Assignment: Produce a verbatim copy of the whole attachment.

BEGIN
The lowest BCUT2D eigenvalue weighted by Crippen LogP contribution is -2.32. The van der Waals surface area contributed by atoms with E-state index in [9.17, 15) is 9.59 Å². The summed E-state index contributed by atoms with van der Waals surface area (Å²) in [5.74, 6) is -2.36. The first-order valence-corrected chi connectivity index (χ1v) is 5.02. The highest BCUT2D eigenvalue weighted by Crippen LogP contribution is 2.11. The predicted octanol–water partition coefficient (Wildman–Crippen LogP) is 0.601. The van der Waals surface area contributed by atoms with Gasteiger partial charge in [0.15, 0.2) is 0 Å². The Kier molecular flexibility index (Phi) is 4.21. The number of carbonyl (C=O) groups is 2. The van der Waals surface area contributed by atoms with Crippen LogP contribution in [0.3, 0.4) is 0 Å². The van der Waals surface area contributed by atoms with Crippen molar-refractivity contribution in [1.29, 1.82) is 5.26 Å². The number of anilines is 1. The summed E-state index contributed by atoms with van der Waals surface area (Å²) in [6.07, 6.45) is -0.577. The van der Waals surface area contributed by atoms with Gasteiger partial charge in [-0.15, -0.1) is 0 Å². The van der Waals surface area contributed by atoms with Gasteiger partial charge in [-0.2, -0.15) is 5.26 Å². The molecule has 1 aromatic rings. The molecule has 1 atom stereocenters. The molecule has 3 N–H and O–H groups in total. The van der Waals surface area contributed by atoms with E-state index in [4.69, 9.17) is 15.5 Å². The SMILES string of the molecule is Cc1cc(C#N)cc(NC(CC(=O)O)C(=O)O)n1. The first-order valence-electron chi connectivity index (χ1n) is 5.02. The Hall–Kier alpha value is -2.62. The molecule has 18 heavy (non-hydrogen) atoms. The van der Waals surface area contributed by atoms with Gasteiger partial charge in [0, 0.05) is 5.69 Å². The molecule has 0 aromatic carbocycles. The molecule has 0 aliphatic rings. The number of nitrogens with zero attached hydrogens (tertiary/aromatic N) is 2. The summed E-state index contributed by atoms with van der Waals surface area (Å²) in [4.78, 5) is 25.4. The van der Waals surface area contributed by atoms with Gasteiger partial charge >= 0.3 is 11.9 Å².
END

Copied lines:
The lowest BCUT2D eigenvalue weighted by Crippen LogP contribution is -2.32. The van der Waals surface area contributed by atoms with E-state index in [9.17, 15) is 9.59 Å². The summed E-state index contributed by atoms with van der Waals surface area (Å²) in [5.74, 6) is -2.36. The first-order valence-corrected chi connectivity index (χ1v) is 5.02. The highest BCUT2D eigenvalue weighted by Crippen LogP contribution is 2.11. The predicted octanol–water partition coefficient (Wildman–Crippen LogP) is 0.601. The van der Waals surface area contributed by atoms with Gasteiger partial charge in [0.15, 0.2) is 0 Å². The Kier molecular flexibility index (Phi) is 4.21. The number of carbonyl (C=O) groups is 2. The van der Waals surface area contributed by atoms with Crippen LogP contribution in [0.3, 0.4) is 0 Å². The van der Waals surface area contributed by atoms with Crippen molar-refractivity contribution in [1.29, 1.82) is 5.26 Å². The number of anilines is 1. The summed E-state index contributed by atoms with van der Waals surface area (Å²) in [6.07, 6.45) is -0.577. The van der Waals surface area contributed by atoms with Gasteiger partial charge in [-0.15, -0.1) is 0 Å². The van der Waals surface area contributed by atoms with Gasteiger partial charge in [-0.2, -0.15) is 5.26 Å². The molecule has 1 aromatic rings. The molecule has 1 atom stereocenters. The molecule has 3 N–H and O–H groups in total. The van der Waals surface area contributed by atoms with E-state index in [4.69, 9.17) is 15.5 Å². The SMILES string of the molecule is Cc1cc(C#N)cc(NC(CC(=O)O)C(=O)O)n1. The first-order valence-electron chi connectivity index (χ1n) is 5.02. The Hall–Kier alpha value is -2.62. The molecule has 18 heavy (non-hydrogen) atoms. The van der Waals surface area contributed by atoms with Gasteiger partial charge in [0, 0.05) is 5.69 Å². The molecule has 0 aromatic carbocycles. The molecule has 0 aliphatic rings. The number of nitrogens with zero attached hydrogens (tertiary/aromatic N) is 2. The summed E-state index contributed by atoms with van der Waals surface area (Å²) in [4.78, 5) is 25.4. The van der Waals surface area contributed by atoms with Gasteiger partial charge >= 0.3 is 11.9 Å².